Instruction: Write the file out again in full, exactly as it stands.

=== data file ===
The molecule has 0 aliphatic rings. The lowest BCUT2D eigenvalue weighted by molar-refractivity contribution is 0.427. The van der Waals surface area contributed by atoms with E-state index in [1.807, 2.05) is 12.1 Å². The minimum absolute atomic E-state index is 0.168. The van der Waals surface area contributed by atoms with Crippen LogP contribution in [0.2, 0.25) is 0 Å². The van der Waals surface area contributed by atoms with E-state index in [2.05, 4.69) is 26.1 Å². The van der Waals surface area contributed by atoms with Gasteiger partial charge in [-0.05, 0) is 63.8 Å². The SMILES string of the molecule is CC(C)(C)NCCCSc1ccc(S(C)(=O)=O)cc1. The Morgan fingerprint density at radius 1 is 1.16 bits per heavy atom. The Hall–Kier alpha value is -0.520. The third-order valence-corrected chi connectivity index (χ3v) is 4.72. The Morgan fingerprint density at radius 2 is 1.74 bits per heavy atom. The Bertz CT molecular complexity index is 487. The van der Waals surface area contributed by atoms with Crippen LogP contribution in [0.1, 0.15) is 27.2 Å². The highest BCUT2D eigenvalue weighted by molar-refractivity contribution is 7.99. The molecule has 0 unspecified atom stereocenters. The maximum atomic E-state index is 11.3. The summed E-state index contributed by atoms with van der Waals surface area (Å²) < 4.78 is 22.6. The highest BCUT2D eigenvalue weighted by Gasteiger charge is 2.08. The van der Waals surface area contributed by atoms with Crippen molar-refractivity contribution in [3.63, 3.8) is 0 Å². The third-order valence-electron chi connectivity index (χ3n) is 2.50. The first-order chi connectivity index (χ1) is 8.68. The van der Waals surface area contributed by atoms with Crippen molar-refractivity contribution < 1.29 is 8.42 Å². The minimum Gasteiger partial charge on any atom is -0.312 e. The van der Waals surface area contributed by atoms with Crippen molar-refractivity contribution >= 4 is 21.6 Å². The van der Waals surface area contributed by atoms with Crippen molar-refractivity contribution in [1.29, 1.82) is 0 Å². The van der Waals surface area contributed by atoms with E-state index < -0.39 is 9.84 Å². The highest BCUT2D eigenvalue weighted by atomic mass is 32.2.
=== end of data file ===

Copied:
The molecule has 0 aliphatic rings. The lowest BCUT2D eigenvalue weighted by molar-refractivity contribution is 0.427. The van der Waals surface area contributed by atoms with E-state index in [1.807, 2.05) is 12.1 Å². The minimum absolute atomic E-state index is 0.168. The van der Waals surface area contributed by atoms with Crippen LogP contribution in [0.2, 0.25) is 0 Å². The van der Waals surface area contributed by atoms with E-state index in [2.05, 4.69) is 26.1 Å². The van der Waals surface area contributed by atoms with Gasteiger partial charge in [-0.05, 0) is 63.8 Å². The SMILES string of the molecule is CC(C)(C)NCCCSc1ccc(S(C)(=O)=O)cc1. The Morgan fingerprint density at radius 1 is 1.16 bits per heavy atom. The Hall–Kier alpha value is -0.520. The third-order valence-corrected chi connectivity index (χ3v) is 4.72. The Morgan fingerprint density at radius 2 is 1.74 bits per heavy atom. The Bertz CT molecular complexity index is 487. The van der Waals surface area contributed by atoms with Crippen LogP contribution in [0.1, 0.15) is 27.2 Å². The highest BCUT2D eigenvalue weighted by molar-refractivity contribution is 7.99. The molecule has 0 unspecified atom stereocenters. The maximum atomic E-state index is 11.3. The summed E-state index contributed by atoms with van der Waals surface area (Å²) < 4.78 is 22.6. The highest BCUT2D eigenvalue weighted by Gasteiger charge is 2.08. The van der Waals surface area contributed by atoms with Crippen molar-refractivity contribution in [3.63, 3.8) is 0 Å². The third-order valence-electron chi connectivity index (χ3n) is 2.50. The first-order chi connectivity index (χ1) is 8.68. The van der Waals surface area contributed by atoms with Crippen molar-refractivity contribution < 1.29 is 8.42 Å². The minimum Gasteiger partial charge on any atom is -0.312 e. The van der Waals surface area contributed by atoms with Crippen molar-refractivity contribution >= 4 is 21.6 Å². The van der Waals surface area contributed by atoms with Crippen molar-refractivity contribution in [1.29, 1.82) is 0 Å². The van der Waals surface area contributed by atoms with E-state index < -0.39 is 9.84 Å². The highest BCUT2D eigenvalue weighted by atomic mass is 32.2.